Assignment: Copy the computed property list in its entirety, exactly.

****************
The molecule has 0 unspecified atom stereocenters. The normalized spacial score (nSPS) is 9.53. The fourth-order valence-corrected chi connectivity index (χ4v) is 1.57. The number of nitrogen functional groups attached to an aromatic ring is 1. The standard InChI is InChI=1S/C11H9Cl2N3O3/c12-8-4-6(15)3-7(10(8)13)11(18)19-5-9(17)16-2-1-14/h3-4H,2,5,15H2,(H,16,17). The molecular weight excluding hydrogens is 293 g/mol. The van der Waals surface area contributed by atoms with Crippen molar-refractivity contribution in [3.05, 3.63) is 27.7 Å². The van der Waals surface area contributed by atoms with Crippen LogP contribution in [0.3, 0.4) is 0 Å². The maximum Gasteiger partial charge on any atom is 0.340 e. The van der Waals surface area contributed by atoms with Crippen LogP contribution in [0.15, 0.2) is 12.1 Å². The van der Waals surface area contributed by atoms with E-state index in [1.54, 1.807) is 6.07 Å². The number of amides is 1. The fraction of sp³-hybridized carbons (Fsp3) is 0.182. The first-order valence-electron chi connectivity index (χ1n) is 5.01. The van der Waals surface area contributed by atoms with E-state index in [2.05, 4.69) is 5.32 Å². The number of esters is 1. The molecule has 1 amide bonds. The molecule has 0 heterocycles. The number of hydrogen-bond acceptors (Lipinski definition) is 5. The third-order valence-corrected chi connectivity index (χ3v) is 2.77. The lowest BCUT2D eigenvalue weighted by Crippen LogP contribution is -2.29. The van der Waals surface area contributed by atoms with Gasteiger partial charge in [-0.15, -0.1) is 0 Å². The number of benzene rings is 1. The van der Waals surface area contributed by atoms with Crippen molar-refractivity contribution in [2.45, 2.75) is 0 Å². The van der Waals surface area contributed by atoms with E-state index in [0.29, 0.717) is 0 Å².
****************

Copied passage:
The molecule has 0 unspecified atom stereocenters. The normalized spacial score (nSPS) is 9.53. The fourth-order valence-corrected chi connectivity index (χ4v) is 1.57. The number of nitrogen functional groups attached to an aromatic ring is 1. The standard InChI is InChI=1S/C11H9Cl2N3O3/c12-8-4-6(15)3-7(10(8)13)11(18)19-5-9(17)16-2-1-14/h3-4H,2,5,15H2,(H,16,17). The molecular weight excluding hydrogens is 293 g/mol. The van der Waals surface area contributed by atoms with Crippen molar-refractivity contribution in [3.05, 3.63) is 27.7 Å². The van der Waals surface area contributed by atoms with Crippen LogP contribution in [0.3, 0.4) is 0 Å². The maximum Gasteiger partial charge on any atom is 0.340 e. The van der Waals surface area contributed by atoms with Crippen LogP contribution in [0.15, 0.2) is 12.1 Å². The van der Waals surface area contributed by atoms with E-state index in [1.54, 1.807) is 6.07 Å². The number of amides is 1. The fraction of sp³-hybridized carbons (Fsp3) is 0.182. The first-order valence-electron chi connectivity index (χ1n) is 5.01. The van der Waals surface area contributed by atoms with E-state index in [2.05, 4.69) is 5.32 Å². The number of esters is 1. The molecule has 1 amide bonds. The molecule has 0 heterocycles. The number of hydrogen-bond acceptors (Lipinski definition) is 5. The third-order valence-corrected chi connectivity index (χ3v) is 2.77. The lowest BCUT2D eigenvalue weighted by Crippen LogP contribution is -2.29. The van der Waals surface area contributed by atoms with Gasteiger partial charge in [-0.15, -0.1) is 0 Å². The number of benzene rings is 1. The van der Waals surface area contributed by atoms with Crippen molar-refractivity contribution in [2.45, 2.75) is 0 Å². The van der Waals surface area contributed by atoms with E-state index in [0.29, 0.717) is 0 Å².